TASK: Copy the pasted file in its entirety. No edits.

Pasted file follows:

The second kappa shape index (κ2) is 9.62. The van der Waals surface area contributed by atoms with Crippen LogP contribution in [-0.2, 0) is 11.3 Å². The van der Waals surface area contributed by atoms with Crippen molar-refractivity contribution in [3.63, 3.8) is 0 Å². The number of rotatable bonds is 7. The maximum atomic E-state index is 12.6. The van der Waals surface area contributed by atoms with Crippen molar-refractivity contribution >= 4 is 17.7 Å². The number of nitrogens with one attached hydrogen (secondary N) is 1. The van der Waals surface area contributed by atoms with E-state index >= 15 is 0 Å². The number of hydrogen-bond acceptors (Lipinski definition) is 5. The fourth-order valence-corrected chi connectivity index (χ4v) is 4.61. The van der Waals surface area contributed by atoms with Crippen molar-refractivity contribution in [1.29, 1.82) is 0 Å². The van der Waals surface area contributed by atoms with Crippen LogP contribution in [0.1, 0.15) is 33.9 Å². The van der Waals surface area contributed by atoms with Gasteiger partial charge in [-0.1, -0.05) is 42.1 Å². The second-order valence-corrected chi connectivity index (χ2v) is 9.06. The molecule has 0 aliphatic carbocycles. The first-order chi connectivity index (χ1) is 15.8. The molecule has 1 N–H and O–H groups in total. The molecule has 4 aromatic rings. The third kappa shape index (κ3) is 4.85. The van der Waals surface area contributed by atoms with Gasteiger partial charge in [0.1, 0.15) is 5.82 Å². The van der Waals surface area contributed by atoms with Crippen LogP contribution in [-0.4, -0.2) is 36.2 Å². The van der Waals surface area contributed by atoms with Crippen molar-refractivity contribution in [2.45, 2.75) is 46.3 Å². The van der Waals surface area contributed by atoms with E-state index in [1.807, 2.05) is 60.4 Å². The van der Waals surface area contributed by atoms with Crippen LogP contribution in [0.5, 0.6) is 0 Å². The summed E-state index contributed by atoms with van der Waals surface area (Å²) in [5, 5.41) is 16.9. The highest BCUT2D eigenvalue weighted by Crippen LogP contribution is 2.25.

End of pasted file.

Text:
The second kappa shape index (κ2) is 9.62. The van der Waals surface area contributed by atoms with Crippen LogP contribution in [-0.2, 0) is 11.3 Å². The van der Waals surface area contributed by atoms with Crippen molar-refractivity contribution in [3.63, 3.8) is 0 Å². The number of rotatable bonds is 7. The maximum atomic E-state index is 12.6. The van der Waals surface area contributed by atoms with Crippen molar-refractivity contribution >= 4 is 17.7 Å². The number of nitrogens with one attached hydrogen (secondary N) is 1. The van der Waals surface area contributed by atoms with E-state index >= 15 is 0 Å². The number of hydrogen-bond acceptors (Lipinski definition) is 5. The fourth-order valence-corrected chi connectivity index (χ4v) is 4.61. The van der Waals surface area contributed by atoms with Crippen molar-refractivity contribution in [1.29, 1.82) is 0 Å². The van der Waals surface area contributed by atoms with Crippen LogP contribution in [0.1, 0.15) is 33.9 Å². The van der Waals surface area contributed by atoms with Gasteiger partial charge in [-0.1, -0.05) is 42.1 Å². The second-order valence-corrected chi connectivity index (χ2v) is 9.06. The molecule has 0 aliphatic carbocycles. The first-order chi connectivity index (χ1) is 15.8. The molecule has 1 N–H and O–H groups in total. The molecule has 4 aromatic rings. The third kappa shape index (κ3) is 4.85. The van der Waals surface area contributed by atoms with Gasteiger partial charge in [0.1, 0.15) is 5.82 Å². The van der Waals surface area contributed by atoms with Crippen LogP contribution in [-0.4, -0.2) is 36.2 Å². The van der Waals surface area contributed by atoms with Crippen molar-refractivity contribution in [2.45, 2.75) is 46.3 Å². The van der Waals surface area contributed by atoms with E-state index in [1.807, 2.05) is 60.4 Å². The van der Waals surface area contributed by atoms with Crippen LogP contribution in [0.5, 0.6) is 0 Å². The summed E-state index contributed by atoms with van der Waals surface area (Å²) in [5, 5.41) is 16.9. The highest BCUT2D eigenvalue weighted by Crippen LogP contribution is 2.25.